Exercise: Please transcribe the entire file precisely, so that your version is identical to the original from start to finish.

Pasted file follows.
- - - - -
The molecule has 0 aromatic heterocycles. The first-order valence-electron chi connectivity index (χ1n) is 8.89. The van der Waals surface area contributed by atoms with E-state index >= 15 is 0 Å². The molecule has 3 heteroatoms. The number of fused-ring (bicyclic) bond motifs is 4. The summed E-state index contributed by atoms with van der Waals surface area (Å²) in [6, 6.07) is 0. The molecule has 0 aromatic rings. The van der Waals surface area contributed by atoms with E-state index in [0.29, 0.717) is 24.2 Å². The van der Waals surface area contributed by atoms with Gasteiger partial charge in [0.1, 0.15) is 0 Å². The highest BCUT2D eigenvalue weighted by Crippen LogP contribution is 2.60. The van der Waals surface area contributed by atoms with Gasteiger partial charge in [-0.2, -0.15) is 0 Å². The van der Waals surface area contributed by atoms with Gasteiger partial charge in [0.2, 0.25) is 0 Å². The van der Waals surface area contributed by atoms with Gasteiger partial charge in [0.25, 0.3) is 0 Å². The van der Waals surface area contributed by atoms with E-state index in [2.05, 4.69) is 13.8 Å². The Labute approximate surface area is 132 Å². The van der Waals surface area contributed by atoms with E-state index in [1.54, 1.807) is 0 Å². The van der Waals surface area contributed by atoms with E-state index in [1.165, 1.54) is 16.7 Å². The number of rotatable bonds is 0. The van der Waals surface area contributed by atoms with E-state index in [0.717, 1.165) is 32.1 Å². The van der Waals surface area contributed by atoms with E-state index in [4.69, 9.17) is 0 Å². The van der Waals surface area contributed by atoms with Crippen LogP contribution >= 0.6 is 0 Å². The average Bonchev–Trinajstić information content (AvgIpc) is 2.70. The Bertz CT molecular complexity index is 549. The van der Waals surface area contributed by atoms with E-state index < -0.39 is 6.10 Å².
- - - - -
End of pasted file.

The molecule has 0 aromatic heterocycles. The first-order valence-electron chi connectivity index (χ1n) is 8.89. The van der Waals surface area contributed by atoms with E-state index >= 15 is 0 Å². The molecule has 3 heteroatoms. The number of fused-ring (bicyclic) bond motifs is 4. The summed E-state index contributed by atoms with van der Waals surface area (Å²) in [6, 6.07) is 0. The molecule has 0 aromatic rings. The van der Waals surface area contributed by atoms with E-state index in [0.29, 0.717) is 24.2 Å². The van der Waals surface area contributed by atoms with Gasteiger partial charge in [0.1, 0.15) is 0 Å². The highest BCUT2D eigenvalue weighted by Crippen LogP contribution is 2.60. The van der Waals surface area contributed by atoms with Gasteiger partial charge in [-0.2, -0.15) is 0 Å². The van der Waals surface area contributed by atoms with Gasteiger partial charge in [0.2, 0.25) is 0 Å². The van der Waals surface area contributed by atoms with Gasteiger partial charge in [0.25, 0.3) is 0 Å². The van der Waals surface area contributed by atoms with E-state index in [2.05, 4.69) is 13.8 Å². The Labute approximate surface area is 132 Å². The van der Waals surface area contributed by atoms with E-state index in [1.54, 1.807) is 0 Å². The van der Waals surface area contributed by atoms with E-state index in [1.165, 1.54) is 16.7 Å². The number of rotatable bonds is 0. The van der Waals surface area contributed by atoms with E-state index in [0.717, 1.165) is 32.1 Å². The van der Waals surface area contributed by atoms with E-state index in [4.69, 9.17) is 0 Å². The van der Waals surface area contributed by atoms with Crippen LogP contribution >= 0.6 is 0 Å². The average Bonchev–Trinajstić information content (AvgIpc) is 2.70. The Bertz CT molecular complexity index is 549. The van der Waals surface area contributed by atoms with E-state index < -0.39 is 6.10 Å².